Further away on Southeast Water Street sits Yards Park Lumber Shed, now the temporary home of an intriguing setup. The tall concrete pillars high above anchor Cath Campbell’s Marathon, a working scale-model of the original cable car that ferried passengers up the side of Mt. Hiei in Japan, where the original 3000 cherry trees were cultivated. The Yards Park Lumber Shed is an open-air concrete pavilion where city workers can enjoy a pleasant outdoor lunch on a spring day. The intent behind Marathon is to draw attention to the wide area and emptiness of the structure’s high ceiling as the cable car gradually travels back and forth overhead.
A bit further from the city center in Anacostia, Habitat For Artists is developing their public art initiative How Much? How Little? The Space To Create. Using 6’ by 6’ art studio sheds made from recycled materials, the project is designed to encourage visitors to interact with the artists and the community. One method they are using to engage the local community is by asking them to contribute any kind of poetry, which they can then incorporate into the artwork in some way.
The Habitat for Artists group is a strong proponent for spreading the awareness of art in the DC area. Matthew Slaats, who teaches in the Communication Arts Department at Marymount Manhattan College, explained how this project affects Washington, DC culture as it coincides with the National Cherry Blossom Festival. “The Cherry Blossom Festival draws a crowd to specific areas, so by spreading these various art installations around, you’re going to draw people who might not come down to areas like Anacostia," he explained. "They’ve had people come up to them saying ‘We hadn’t ever been down here. This place is amazing!’”
Anacostia’s also the temporary home of one of the wildest installations in the 5×5 Project. Monica Canilao’s Home Mender (main photo) is a discordant mix of recycled materials formed into the structure of a small dwelling. Think of your childhood playhouse as if reimagined by Tim Burton. Located in an abandoned police evidence warehouse, the top floor of the building is almost completely consumed by the installation. Canilao explained that the idea for this piece was a “woman who carries her house on her back”. This becomes apparent the moment you walk inside and see two large leg-like structures protruding out of the side of the house. The visceral affect is amplified by the fact that much of the framework is visible, as you can see the poles, wires, welds, and panels twist around each other, overlap in some areas and leave gaps in others.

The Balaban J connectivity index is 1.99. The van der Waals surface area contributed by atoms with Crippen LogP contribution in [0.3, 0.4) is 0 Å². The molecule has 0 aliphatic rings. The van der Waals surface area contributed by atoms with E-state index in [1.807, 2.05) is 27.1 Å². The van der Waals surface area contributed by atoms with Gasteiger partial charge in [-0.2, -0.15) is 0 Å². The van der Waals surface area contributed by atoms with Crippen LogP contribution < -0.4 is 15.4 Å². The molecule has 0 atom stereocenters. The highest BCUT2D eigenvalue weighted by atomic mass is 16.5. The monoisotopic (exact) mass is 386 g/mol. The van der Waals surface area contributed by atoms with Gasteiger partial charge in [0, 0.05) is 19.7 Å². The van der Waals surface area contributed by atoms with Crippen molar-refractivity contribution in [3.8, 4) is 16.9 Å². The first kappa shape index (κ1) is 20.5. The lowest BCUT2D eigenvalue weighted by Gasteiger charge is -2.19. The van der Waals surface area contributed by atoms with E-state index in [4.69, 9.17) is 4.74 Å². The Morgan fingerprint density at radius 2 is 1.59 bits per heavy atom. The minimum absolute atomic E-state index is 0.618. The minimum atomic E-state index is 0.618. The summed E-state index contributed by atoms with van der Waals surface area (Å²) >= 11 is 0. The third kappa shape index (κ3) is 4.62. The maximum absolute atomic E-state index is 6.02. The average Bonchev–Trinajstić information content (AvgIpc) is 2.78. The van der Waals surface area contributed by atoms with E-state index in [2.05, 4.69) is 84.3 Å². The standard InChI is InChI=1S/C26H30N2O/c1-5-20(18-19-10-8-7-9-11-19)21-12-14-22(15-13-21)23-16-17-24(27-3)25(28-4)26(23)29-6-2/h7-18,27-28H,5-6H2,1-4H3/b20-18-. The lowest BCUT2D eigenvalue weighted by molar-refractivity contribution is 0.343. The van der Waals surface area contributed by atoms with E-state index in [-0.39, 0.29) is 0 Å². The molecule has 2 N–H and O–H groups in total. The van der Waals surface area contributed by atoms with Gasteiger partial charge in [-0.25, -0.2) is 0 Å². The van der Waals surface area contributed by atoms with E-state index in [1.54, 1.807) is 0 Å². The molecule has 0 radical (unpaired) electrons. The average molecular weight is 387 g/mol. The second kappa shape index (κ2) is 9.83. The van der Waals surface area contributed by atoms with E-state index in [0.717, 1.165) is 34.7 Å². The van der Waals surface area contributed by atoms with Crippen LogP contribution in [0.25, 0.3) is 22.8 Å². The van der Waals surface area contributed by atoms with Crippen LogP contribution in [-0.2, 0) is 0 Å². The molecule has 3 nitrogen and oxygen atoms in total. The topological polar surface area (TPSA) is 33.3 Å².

On the outside roof of the warehouse, Canilao’s team has built a second structure, a multi-story tower which artist Harrison Bartlett refers to as a “giant trash beacon”. It is astonishing after walking through the “house” to realize that everything was, in fact, made from recycled materials, right down to the chandelier made from old glass bottles. Much of the structure was collected in pieces and brought by the artists, but a good deal of it was also found on location in and around the warehouse. As Bartlett expressed “you don’t have to look far to make something beautiful.”
The 5×5 Temporary Public Art Project and the National Cherry Blossom Festival both run through April 27, with a handful of the art installations continuing into the summer. For more information on the 5×5 Project, and for locations of all the installations, visit the website.
All photos by Jack Krajewski